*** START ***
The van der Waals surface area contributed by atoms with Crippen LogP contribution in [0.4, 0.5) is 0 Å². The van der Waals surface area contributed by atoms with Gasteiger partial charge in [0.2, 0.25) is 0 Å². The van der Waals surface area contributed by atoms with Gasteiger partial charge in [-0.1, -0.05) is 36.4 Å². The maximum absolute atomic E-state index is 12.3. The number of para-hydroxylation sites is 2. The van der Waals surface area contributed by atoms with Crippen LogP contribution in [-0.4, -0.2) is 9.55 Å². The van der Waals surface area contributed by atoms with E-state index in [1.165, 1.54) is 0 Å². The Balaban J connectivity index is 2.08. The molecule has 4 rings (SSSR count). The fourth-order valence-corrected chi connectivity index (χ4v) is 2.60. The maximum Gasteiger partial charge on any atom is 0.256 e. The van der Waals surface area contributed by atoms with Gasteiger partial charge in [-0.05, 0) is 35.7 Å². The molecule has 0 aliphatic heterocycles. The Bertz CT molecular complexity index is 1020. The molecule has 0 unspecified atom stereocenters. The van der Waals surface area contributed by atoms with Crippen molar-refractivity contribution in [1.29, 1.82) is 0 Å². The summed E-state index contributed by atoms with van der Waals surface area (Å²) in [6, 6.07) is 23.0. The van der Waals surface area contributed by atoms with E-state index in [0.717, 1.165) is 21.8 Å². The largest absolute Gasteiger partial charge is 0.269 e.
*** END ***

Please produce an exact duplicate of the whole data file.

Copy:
The van der Waals surface area contributed by atoms with Crippen LogP contribution in [0.4, 0.5) is 0 Å². The van der Waals surface area contributed by atoms with Gasteiger partial charge in [0.2, 0.25) is 0 Å². The van der Waals surface area contributed by atoms with Gasteiger partial charge in [-0.1, -0.05) is 36.4 Å². The maximum absolute atomic E-state index is 12.3. The number of para-hydroxylation sites is 2. The van der Waals surface area contributed by atoms with Crippen LogP contribution in [-0.4, -0.2) is 9.55 Å². The van der Waals surface area contributed by atoms with E-state index in [1.165, 1.54) is 0 Å². The Balaban J connectivity index is 2.08. The molecule has 4 rings (SSSR count). The fourth-order valence-corrected chi connectivity index (χ4v) is 2.60. The maximum Gasteiger partial charge on any atom is 0.256 e. The van der Waals surface area contributed by atoms with Gasteiger partial charge in [-0.05, 0) is 35.7 Å². The molecule has 0 aliphatic heterocycles. The Bertz CT molecular complexity index is 1020. The molecule has 0 unspecified atom stereocenters. The van der Waals surface area contributed by atoms with Crippen molar-refractivity contribution in [1.29, 1.82) is 0 Å². The summed E-state index contributed by atoms with van der Waals surface area (Å²) in [6, 6.07) is 23.0. The van der Waals surface area contributed by atoms with E-state index in [0.717, 1.165) is 21.8 Å². The largest absolute Gasteiger partial charge is 0.269 e.